USDA approved 20 applications for the 2002 planting season. As of April,
the department has received seven applications to plant medicine crops,
Smith said.

Separately, USDA in July will issue an interim rule requiring biotech
companies obtain field permits to plant industrial crops. Smith said the
proposed rule, which still faces possible revisions, would be effective
immediately.


                                  PART II
-------------------------------- GENET-news --------------------------------

TITLE:  Vilsack: Biocrops crucial
SOURCE: DesMoines Register, USA, by Philip Brasher
        http://www.dmregister.com/news/stories/c4780934/21601443.html
DATE:   Jun 26, 2003

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Vilsack: Biocrops crucial

06/26/2003 Washington, D.C. - Gov. Tom Vilsack said Wednesday that he
isn't giving up on making Iowa a leading producer of crops for
pharmaceutical and industrial products despite the qualms of the food
industry.

"That's the future of our state," Vilsack told reporters at the
Biotechnology Industry Organization's annual convention, which wrapped up
Wednesday.

Vilsack, who was using the convention to recruit biotech companies to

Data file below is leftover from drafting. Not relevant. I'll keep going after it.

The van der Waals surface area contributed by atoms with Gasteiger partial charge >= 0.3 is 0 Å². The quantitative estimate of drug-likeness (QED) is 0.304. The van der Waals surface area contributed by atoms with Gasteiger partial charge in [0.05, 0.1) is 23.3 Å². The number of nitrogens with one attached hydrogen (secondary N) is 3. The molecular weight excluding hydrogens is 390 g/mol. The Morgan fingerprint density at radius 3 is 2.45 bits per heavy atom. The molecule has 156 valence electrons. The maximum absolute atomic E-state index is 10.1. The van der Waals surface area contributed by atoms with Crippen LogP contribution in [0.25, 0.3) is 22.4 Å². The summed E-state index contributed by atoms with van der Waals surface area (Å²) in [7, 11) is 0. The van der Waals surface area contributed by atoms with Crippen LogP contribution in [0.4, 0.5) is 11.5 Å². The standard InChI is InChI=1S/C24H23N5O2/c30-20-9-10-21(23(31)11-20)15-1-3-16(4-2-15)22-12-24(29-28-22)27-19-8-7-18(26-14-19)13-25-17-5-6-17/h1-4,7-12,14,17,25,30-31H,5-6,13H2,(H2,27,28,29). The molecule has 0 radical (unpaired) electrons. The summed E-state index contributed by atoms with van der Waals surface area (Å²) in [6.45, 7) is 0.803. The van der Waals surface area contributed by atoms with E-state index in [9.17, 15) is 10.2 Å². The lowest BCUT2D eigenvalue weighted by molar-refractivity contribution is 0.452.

Iowa, said adequate regulations are needed to ensure that pharmaceutical
and industrial crops can be kept separate from corn intended for food and
animal feed.

"It doesn't seem to make sense that we would take the most productive
farmers in the world and say, "You can't play that game." We need to
figure out how they can play," Vilsack said.

The food industry's concerns about pharmaceutical and industrial crops
were heightened last year when a small biotech company called ProdiGene
was fined for improperly managing field trials of its crops in Iowa and
Nebraska.

The Iowa incident was resolved by destroying a cornfield adjacent to the
test site. But in Nebraska, officials say bits of the ProdiGene corn
plants, which weren't approved for human consumption, contaminated
500,000 bushels of soybeans stored in a grain elevator. As part of its
settlement with the USDA last December, ProdiGene purchased the soybeans.

BIO, a trade industry organization, briefly imposed a moratorium on